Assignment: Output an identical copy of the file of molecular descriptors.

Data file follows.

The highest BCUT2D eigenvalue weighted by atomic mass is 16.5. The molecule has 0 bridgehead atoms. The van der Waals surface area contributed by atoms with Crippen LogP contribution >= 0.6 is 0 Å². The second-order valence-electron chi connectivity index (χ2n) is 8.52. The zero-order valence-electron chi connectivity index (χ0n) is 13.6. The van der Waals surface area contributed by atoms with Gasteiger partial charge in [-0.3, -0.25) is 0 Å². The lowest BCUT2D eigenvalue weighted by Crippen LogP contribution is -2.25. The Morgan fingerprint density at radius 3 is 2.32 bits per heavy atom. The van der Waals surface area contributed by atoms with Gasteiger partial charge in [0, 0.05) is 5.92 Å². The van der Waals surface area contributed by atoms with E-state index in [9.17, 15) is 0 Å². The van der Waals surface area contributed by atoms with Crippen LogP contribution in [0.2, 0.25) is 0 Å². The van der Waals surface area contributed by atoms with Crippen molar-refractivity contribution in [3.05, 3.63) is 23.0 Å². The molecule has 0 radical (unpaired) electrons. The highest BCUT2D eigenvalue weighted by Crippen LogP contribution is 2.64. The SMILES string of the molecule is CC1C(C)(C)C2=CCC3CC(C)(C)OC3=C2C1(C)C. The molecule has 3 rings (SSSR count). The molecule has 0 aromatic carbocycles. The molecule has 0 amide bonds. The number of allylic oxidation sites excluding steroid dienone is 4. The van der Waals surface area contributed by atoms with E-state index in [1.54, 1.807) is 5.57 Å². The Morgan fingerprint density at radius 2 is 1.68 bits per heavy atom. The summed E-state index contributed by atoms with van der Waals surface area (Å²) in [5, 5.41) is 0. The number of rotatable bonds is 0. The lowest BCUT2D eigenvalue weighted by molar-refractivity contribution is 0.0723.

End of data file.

The highest BCUT2D eigenvalue weighted by atomic mass is 16.5. The molecule has 0 bridgehead atoms. The van der Waals surface area contributed by atoms with Crippen LogP contribution >= 0.6 is 0 Å². The second-order valence-electron chi connectivity index (χ2n) is 8.52. The zero-order valence-electron chi connectivity index (χ0n) is 13.6. The van der Waals surface area contributed by atoms with Gasteiger partial charge in [-0.3, -0.25) is 0 Å². The lowest BCUT2D eigenvalue weighted by Crippen LogP contribution is -2.25. The Morgan fingerprint density at radius 3 is 2.32 bits per heavy atom. The van der Waals surface area contributed by atoms with Gasteiger partial charge in [0, 0.05) is 5.92 Å². The van der Waals surface area contributed by atoms with E-state index in [9.17, 15) is 0 Å². The van der Waals surface area contributed by atoms with Crippen LogP contribution in [0.2, 0.25) is 0 Å². The van der Waals surface area contributed by atoms with Crippen molar-refractivity contribution in [3.05, 3.63) is 23.0 Å². The molecule has 0 radical (unpaired) electrons. The highest BCUT2D eigenvalue weighted by Crippen LogP contribution is 2.64. The SMILES string of the molecule is CC1C(C)(C)C2=CCC3CC(C)(C)OC3=C2C1(C)C. The molecule has 3 rings (SSSR count). The molecule has 0 aromatic carbocycles. The molecule has 0 amide bonds. The number of allylic oxidation sites excluding steroid dienone is 4. The van der Waals surface area contributed by atoms with E-state index in [1.54, 1.807) is 5.57 Å². The Morgan fingerprint density at radius 2 is 1.68 bits per heavy atom. The summed E-state index contributed by atoms with van der Waals surface area (Å²) in [5, 5.41) is 0. The number of rotatable bonds is 0. The lowest BCUT2D eigenvalue weighted by molar-refractivity contribution is 0.0723.